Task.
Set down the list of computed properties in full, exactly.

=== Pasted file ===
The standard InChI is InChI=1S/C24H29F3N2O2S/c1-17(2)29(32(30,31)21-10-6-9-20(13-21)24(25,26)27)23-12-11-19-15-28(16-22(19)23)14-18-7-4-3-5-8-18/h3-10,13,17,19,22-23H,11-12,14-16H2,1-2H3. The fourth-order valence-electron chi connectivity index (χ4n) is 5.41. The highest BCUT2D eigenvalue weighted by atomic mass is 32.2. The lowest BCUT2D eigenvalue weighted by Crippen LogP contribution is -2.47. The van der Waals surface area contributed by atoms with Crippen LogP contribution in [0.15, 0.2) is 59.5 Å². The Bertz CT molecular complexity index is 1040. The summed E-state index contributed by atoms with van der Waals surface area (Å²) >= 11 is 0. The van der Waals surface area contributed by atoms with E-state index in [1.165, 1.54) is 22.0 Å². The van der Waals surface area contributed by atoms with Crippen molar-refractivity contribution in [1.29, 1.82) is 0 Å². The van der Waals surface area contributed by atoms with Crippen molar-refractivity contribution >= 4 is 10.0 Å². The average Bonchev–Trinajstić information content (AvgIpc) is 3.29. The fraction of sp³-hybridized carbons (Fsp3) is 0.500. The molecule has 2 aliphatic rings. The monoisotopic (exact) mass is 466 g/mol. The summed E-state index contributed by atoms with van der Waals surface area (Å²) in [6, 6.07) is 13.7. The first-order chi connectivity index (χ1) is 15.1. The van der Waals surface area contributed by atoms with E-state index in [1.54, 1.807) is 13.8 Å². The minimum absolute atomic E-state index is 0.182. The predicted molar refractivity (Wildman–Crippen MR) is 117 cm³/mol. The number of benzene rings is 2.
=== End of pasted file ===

The standard InChI is InChI=1S/C24H29F3N2O2S/c1-17(2)29(32(30,31)21-10-6-9-20(13-21)24(25,26)27)23-12-11-19-15-28(16-22(19)23)14-18-7-4-3-5-8-18/h3-10,13,17,19,22-23H,11-12,14-16H2,1-2H3. The fourth-order valence-electron chi connectivity index (χ4n) is 5.41. The highest BCUT2D eigenvalue weighted by atomic mass is 32.2. The lowest BCUT2D eigenvalue weighted by Crippen LogP contribution is -2.47. The van der Waals surface area contributed by atoms with Crippen LogP contribution in [0.15, 0.2) is 59.5 Å². The Bertz CT molecular complexity index is 1040. The summed E-state index contributed by atoms with van der Waals surface area (Å²) >= 11 is 0. The van der Waals surface area contributed by atoms with E-state index in [1.165, 1.54) is 22.0 Å². The van der Waals surface area contributed by atoms with Crippen molar-refractivity contribution in [1.29, 1.82) is 0 Å². The van der Waals surface area contributed by atoms with Crippen molar-refractivity contribution >= 4 is 10.0 Å². The average Bonchev–Trinajstić information content (AvgIpc) is 3.29. The fraction of sp³-hybridized carbons (Fsp3) is 0.500. The molecule has 2 aliphatic rings. The monoisotopic (exact) mass is 466 g/mol. The summed E-state index contributed by atoms with van der Waals surface area (Å²) in [6, 6.07) is 13.7. The first-order chi connectivity index (χ1) is 15.1. The van der Waals surface area contributed by atoms with E-state index in [1.54, 1.807) is 13.8 Å². The minimum absolute atomic E-state index is 0.182. The predicted molar refractivity (Wildman–Crippen MR) is 117 cm³/mol. The number of benzene rings is 2.